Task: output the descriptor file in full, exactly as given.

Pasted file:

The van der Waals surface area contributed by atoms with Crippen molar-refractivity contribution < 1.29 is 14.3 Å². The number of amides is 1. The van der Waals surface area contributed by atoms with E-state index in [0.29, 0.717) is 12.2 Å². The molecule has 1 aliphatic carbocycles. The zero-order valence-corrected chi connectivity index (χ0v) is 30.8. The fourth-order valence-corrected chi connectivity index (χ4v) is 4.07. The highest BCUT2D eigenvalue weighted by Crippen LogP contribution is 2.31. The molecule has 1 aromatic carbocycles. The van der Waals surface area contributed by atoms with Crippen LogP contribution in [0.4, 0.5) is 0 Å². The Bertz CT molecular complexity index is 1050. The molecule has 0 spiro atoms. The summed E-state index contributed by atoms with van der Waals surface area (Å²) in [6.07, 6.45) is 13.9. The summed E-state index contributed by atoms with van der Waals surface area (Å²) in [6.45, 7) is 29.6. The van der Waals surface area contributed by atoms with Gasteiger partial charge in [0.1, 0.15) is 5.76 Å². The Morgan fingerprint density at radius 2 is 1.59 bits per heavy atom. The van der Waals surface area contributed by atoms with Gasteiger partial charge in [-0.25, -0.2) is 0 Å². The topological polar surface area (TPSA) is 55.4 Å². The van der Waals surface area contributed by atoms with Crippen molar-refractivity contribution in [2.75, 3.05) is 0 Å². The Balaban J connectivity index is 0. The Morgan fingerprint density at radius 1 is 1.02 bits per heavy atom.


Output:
The van der Waals surface area contributed by atoms with Crippen molar-refractivity contribution < 1.29 is 14.3 Å². The number of amides is 1. The van der Waals surface area contributed by atoms with E-state index in [0.29, 0.717) is 12.2 Å². The molecule has 1 aliphatic carbocycles. The zero-order valence-corrected chi connectivity index (χ0v) is 30.8. The fourth-order valence-corrected chi connectivity index (χ4v) is 4.07. The highest BCUT2D eigenvalue weighted by Crippen LogP contribution is 2.31. The molecule has 1 aromatic carbocycles. The van der Waals surface area contributed by atoms with Crippen LogP contribution in [0.4, 0.5) is 0 Å². The Bertz CT molecular complexity index is 1050. The molecule has 0 spiro atoms. The summed E-state index contributed by atoms with van der Waals surface area (Å²) in [6.07, 6.45) is 13.9. The summed E-state index contributed by atoms with van der Waals surface area (Å²) in [6.45, 7) is 29.6. The van der Waals surface area contributed by atoms with Gasteiger partial charge in [0.1, 0.15) is 5.76 Å². The Morgan fingerprint density at radius 2 is 1.59 bits per heavy atom. The van der Waals surface area contributed by atoms with Gasteiger partial charge in [-0.25, -0.2) is 0 Å². The topological polar surface area (TPSA) is 55.4 Å². The van der Waals surface area contributed by atoms with Crippen molar-refractivity contribution in [2.75, 3.05) is 0 Å². The Balaban J connectivity index is 0. The Morgan fingerprint density at radius 1 is 1.02 bits per heavy atom.